What Is a Private Lender and Why Should You Absolutely Hire One?

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Nearly 20 million Americans have personal loans, while over 130 million have taken out a private loan at some point.

As banks tighten up lending, more consumers are turning to private lenders. It’s not uncommon to have bank loan applications declined, despite good credit scores. Thus, people are always on the lookout for hassle-free alternatives.

So, what is a private lender, and are they too good to be true?

Learn more in this beginner’s guide to private lending companies.

What Is a Private Lender Anyway?

A personal lender isn’t bank nor a credit union. It’s technically not a financial institution, but it is a financial service.

By definition, a private lender is simply someone (or something) who lends you money.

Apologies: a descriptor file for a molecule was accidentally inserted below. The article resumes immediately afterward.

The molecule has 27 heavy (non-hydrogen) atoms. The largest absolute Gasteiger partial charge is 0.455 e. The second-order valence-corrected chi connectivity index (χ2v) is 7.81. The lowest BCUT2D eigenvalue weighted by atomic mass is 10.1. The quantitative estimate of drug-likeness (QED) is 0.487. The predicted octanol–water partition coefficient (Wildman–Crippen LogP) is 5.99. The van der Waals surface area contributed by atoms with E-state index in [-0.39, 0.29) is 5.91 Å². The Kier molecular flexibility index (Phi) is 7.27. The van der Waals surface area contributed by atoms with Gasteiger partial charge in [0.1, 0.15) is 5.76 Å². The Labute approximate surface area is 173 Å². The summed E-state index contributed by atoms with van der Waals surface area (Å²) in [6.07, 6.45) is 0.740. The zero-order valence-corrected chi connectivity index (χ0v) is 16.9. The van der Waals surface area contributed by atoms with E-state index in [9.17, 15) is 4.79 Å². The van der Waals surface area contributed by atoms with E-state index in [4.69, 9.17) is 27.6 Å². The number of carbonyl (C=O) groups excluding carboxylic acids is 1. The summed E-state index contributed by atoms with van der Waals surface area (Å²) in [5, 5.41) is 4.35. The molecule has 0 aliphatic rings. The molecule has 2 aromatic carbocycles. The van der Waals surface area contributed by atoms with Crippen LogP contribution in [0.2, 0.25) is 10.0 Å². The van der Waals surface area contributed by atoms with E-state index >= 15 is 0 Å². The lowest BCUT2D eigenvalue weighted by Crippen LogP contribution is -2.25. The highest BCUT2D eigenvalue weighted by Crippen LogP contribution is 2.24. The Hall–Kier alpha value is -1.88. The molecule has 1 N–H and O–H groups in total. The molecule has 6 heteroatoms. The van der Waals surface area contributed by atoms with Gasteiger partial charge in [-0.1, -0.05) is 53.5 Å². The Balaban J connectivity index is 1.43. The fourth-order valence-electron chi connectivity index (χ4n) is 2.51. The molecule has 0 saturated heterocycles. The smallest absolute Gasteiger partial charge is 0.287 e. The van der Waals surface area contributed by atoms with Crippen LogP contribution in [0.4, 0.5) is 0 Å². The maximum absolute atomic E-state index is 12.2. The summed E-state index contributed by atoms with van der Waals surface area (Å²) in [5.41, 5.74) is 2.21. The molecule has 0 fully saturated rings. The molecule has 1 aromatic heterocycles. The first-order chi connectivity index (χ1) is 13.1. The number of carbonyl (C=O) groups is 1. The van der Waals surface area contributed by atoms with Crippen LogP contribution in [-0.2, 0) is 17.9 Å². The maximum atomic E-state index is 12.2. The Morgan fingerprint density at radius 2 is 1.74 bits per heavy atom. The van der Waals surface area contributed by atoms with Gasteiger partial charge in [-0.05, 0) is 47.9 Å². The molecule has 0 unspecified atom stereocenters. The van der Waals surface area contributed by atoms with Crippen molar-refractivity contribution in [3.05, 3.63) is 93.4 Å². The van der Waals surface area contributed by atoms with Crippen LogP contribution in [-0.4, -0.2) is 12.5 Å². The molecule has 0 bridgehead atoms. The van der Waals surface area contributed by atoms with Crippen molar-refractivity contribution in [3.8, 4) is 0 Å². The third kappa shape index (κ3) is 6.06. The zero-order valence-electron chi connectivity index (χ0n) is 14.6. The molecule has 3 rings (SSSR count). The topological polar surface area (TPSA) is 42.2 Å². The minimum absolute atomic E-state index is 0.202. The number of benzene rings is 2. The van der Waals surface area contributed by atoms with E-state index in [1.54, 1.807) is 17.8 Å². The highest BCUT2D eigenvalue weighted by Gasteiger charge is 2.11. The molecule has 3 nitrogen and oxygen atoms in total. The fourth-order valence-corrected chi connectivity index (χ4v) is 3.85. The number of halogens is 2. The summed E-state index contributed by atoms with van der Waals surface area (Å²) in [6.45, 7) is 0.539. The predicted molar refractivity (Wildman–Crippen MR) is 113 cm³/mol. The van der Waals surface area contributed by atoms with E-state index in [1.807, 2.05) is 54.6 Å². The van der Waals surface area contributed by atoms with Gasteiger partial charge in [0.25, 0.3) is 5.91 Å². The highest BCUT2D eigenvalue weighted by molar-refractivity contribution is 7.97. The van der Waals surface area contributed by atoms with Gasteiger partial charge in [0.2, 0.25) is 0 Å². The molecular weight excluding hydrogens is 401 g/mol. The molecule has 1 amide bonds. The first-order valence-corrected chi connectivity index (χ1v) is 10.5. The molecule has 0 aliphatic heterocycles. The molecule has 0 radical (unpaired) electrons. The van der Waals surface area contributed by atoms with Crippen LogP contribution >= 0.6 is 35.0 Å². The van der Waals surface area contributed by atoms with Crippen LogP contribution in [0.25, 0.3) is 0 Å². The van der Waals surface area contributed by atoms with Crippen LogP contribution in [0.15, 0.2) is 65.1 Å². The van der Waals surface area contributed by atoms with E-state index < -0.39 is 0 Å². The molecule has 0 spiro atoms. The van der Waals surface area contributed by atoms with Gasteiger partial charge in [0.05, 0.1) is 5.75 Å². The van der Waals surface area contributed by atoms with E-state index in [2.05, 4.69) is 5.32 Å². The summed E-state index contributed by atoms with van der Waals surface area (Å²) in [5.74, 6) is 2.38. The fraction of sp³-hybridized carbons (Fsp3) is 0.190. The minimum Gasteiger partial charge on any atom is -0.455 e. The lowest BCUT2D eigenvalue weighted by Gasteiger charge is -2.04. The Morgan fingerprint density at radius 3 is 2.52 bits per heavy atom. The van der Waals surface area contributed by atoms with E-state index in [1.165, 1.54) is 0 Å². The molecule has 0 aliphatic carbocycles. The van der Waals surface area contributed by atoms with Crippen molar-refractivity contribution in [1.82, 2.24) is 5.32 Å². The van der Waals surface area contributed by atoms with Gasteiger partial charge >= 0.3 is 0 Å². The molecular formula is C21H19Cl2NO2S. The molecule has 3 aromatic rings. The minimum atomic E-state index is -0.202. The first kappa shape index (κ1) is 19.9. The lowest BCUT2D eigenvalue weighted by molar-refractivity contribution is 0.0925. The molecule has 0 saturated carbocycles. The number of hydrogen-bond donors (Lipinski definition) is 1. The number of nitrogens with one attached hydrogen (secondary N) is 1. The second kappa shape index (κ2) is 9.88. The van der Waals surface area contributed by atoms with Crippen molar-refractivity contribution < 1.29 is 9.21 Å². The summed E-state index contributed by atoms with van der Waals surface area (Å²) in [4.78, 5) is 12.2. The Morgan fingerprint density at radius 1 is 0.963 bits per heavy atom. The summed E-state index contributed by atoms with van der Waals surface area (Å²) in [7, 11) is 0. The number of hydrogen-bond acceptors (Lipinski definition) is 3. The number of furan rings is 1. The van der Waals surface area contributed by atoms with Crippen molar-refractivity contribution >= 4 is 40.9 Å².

For example, if you ask your grandma for college textbook funds, she would be your private lender. If you take out a private student loan, the loan provider would be your lender.

Types of Private Loans

Here’s another example:

Let’s say you’re a house flipper and need a large loan right away. You don’t have enough funds to prove you can pay back the loan in time. However, you do own a home.

You can take out a private hard money loan that uses your house as collateral. Similarly, title loans hold your car as collateral. You can also refinance your property through hard money loans if you don’t qualify for bank refinancing.

Hard money real estate loans are popular with house flippers. Hard money loans are dispersed quickly, allowing investors to flip fast. High-risk flippers who don’t qualify for bank loans also enjoy lightning-fast funding.

You don’t have to wait for your home to sell to close the deal on a new property. Apply for a private bridge loan to buy a second home now as your previous home waits for a seller.

Unlike other private loans, borrowers with low credit ranges may have trouble qualifying for bridge loans, making hard money loans the best bet. Plus, many banks deem certain business ventures as too risky, while hard money lenders welcome the challenge.